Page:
Sure. The other -- only other thing I would say on federal as well is obviously, we have a pipeline and we can see the pipeline and the customers and what we expect to close. So that's not a top down macroeconomic call on the federal government. It's more of a bottom up, looking at what's in the pipeline and what we expect to be able to close. Regarding OpenStack, we're very excited about the momentum we have around OpenStack, the interest, the early customers who we're working with on it. But I also want to temper expectations. My guess is we will do a lot of POCs in the next year on OpenStack, but people don't start writing even 6-figure checks for software. They may for some services, but for software, until they get a little closer to production, that's probably still a year or 18 months away. So I wouldn't expect to see a material impact to the top line for a year directly. Now indirectly, it does help. It makes us more strategic with our customers. It gets us in many more conversations, and that helps drive middleware conversations. It helps our relative share versus Windows, when -- as more new workloads are likely to go on Linux. So it does have an impact for us, but I wouldn't expect to see material OpenStack revenues or even billings or bookings in the next 12 months.

Operator

Our next question comes from the line of Mark Murphy with Piper Jaffray.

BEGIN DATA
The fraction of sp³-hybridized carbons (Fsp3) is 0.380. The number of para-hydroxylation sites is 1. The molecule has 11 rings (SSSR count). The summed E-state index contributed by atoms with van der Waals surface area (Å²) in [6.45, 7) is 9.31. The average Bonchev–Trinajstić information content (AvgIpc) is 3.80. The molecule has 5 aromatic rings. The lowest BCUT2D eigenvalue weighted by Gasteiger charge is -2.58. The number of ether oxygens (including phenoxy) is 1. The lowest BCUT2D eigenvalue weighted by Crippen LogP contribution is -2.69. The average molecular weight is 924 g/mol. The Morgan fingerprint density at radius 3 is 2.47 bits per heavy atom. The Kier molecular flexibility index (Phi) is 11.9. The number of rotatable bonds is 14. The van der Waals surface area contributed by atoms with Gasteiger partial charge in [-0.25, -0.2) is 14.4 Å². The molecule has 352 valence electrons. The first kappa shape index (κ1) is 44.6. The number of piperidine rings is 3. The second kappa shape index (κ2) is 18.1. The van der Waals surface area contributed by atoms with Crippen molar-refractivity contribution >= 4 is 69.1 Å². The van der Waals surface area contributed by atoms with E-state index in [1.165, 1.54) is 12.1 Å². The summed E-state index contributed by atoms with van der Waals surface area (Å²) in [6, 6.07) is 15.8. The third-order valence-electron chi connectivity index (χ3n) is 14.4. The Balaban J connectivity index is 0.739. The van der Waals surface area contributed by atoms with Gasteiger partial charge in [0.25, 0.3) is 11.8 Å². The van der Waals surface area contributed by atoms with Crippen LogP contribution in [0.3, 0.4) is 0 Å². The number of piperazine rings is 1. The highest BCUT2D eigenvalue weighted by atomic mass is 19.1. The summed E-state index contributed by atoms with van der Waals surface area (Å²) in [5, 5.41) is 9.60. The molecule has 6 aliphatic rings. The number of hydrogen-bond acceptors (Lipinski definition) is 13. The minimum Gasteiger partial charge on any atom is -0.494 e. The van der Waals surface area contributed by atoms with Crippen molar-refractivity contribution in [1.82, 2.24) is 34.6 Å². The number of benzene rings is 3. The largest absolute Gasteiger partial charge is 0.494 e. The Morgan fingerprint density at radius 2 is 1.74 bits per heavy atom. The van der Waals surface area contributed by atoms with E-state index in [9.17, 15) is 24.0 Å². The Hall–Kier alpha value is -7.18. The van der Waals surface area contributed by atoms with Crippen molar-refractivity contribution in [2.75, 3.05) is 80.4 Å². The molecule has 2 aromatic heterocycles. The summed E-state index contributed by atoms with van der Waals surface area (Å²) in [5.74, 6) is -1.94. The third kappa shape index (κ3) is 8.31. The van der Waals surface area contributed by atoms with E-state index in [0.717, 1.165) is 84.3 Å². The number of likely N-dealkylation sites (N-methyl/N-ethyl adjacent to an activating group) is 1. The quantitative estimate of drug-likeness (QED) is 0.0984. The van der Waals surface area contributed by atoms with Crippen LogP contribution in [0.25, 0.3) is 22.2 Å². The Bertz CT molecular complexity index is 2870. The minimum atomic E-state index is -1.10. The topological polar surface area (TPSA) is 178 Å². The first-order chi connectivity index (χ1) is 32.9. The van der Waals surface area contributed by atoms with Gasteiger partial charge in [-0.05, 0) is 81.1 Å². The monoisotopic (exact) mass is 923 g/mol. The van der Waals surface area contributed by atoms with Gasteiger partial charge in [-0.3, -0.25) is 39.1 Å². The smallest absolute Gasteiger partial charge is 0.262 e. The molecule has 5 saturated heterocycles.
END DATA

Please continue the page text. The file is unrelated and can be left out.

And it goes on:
Mark R. Murphy - Piper Jaffray Companies, Research Division

When your RHEL customers are shifting to a hybrid cloud environment, whether they're using Amazon Web Services or another public cloud environment, and they're doing that in conjunction with their on-premise private clouds, what does that typically mean for their consumption of RHEL in aggregate? In other words, based on what you've seen so far, how strong is the preference to maintain architectural symmetry by trying to run RHEL both on-premise and in an Amazon or another structure?

James M. Whitehurst

We absolutely see it. I mean, as soon as you make compute cycles easier to consume, people consume more. And so people running a hybrid environment also running in a cloud, they're likely to consume more. And for customers who want to have any kind of consistency in their architecture, they want to run the same operating system. And so we have our whole bring-your-own operating system kind of deals that we've done with our larger customers, so we don't care whether they run them on-premise or in the public cloud. And without a doubt, that drives more use.

Operator

Our next question comes from the line of Ross MacMillan with Jefferies.

Ross MacMillan - Jefferies & Company, Inc., Research Division

It's Ross MacMillan. Charlie, maybe just a quick one just to start off. So as we think about the FX adjusted billings proxy of 14% growth in the quarter, I know you don't guide for that, but that was a few points lower than the currency-adjusted subscription or total revenue growth rate. Is there anything we should take away from that for the rest of the year in terms of the relationship between that billings proxy and revenue growth? And is it possible we would see the billings proxy at a lower rate of growth this year?

Charles E. Peters

Ross, I don't think there's any longer-term message you should take away from that. It's kind of typical for Q1. The revenue growth rate is based upon what's coming from deferred revenue, largely, in the quarter from a subscription basis, plus some of the business we've done in current quarter, and then it's also impacted by what's happening on the services side of things. And there definitely are quarters in which billings will be growing at a faster pace than revenue, and then are quarters when revenue grows at a faster pace than billings. So I don't think I'd take anything away other than it was a normal Q1.